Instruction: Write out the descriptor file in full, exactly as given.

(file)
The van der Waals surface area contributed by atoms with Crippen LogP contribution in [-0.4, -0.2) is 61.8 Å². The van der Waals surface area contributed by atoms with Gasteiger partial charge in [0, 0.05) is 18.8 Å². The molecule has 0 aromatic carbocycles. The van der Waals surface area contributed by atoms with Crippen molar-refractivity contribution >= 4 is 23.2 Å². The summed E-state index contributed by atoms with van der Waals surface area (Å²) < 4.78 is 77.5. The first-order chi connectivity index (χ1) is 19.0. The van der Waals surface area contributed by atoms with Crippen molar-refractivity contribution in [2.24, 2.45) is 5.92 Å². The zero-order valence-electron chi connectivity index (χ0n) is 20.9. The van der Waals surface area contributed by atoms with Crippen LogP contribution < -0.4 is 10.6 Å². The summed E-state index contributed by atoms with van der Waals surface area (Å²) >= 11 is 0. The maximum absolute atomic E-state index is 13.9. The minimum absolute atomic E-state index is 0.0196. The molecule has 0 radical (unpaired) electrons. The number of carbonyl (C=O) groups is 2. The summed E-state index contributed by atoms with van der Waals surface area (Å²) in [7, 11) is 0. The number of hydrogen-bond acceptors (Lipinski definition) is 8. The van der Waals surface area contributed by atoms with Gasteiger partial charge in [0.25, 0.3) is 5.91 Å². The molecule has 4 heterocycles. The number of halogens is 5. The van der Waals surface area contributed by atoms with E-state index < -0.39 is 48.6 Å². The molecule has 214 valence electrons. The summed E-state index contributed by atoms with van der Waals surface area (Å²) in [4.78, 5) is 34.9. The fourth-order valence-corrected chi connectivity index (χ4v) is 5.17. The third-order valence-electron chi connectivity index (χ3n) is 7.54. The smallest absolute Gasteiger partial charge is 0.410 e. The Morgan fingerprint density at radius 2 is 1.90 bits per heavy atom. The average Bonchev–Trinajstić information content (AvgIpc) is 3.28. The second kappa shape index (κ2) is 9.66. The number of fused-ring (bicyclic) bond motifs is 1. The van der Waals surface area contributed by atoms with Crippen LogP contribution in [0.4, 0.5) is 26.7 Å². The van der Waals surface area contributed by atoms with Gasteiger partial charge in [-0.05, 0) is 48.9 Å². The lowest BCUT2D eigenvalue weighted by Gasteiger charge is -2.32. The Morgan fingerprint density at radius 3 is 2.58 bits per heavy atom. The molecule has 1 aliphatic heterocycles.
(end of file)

The van der Waals surface area contributed by atoms with Crippen LogP contribution in [-0.4, -0.2) is 61.8 Å². The van der Waals surface area contributed by atoms with Gasteiger partial charge in [0, 0.05) is 18.8 Å². The molecule has 0 aromatic carbocycles. The van der Waals surface area contributed by atoms with Crippen molar-refractivity contribution >= 4 is 23.2 Å². The summed E-state index contributed by atoms with van der Waals surface area (Å²) < 4.78 is 77.5. The first-order chi connectivity index (χ1) is 19.0. The van der Waals surface area contributed by atoms with Crippen molar-refractivity contribution in [2.24, 2.45) is 5.92 Å². The zero-order valence-electron chi connectivity index (χ0n) is 20.9. The van der Waals surface area contributed by atoms with Crippen LogP contribution < -0.4 is 10.6 Å². The summed E-state index contributed by atoms with van der Waals surface area (Å²) >= 11 is 0. The maximum absolute atomic E-state index is 13.9. The minimum absolute atomic E-state index is 0.0196. The molecule has 0 radical (unpaired) electrons. The number of carbonyl (C=O) groups is 2. The summed E-state index contributed by atoms with van der Waals surface area (Å²) in [7, 11) is 0. The number of hydrogen-bond acceptors (Lipinski definition) is 8. The van der Waals surface area contributed by atoms with Gasteiger partial charge in [0.25, 0.3) is 5.91 Å². The molecule has 4 heterocycles. The number of halogens is 5. The van der Waals surface area contributed by atoms with E-state index < -0.39 is 48.6 Å². The molecule has 214 valence electrons. The summed E-state index contributed by atoms with van der Waals surface area (Å²) in [4.78, 5) is 34.9. The fourth-order valence-corrected chi connectivity index (χ4v) is 5.17. The third-order valence-electron chi connectivity index (χ3n) is 7.54. The smallest absolute Gasteiger partial charge is 0.410 e. The Morgan fingerprint density at radius 2 is 1.90 bits per heavy atom. The average Bonchev–Trinajstić information content (AvgIpc) is 3.28. The second kappa shape index (κ2) is 9.66. The number of fused-ring (bicyclic) bond motifs is 1. The van der Waals surface area contributed by atoms with Crippen LogP contribution in [0.4, 0.5) is 26.7 Å². The van der Waals surface area contributed by atoms with Gasteiger partial charge in [-0.05, 0) is 48.9 Å². The lowest BCUT2D eigenvalue weighted by Gasteiger charge is -2.32. The Morgan fingerprint density at radius 3 is 2.58 bits per heavy atom. The molecule has 1 aliphatic heterocycles.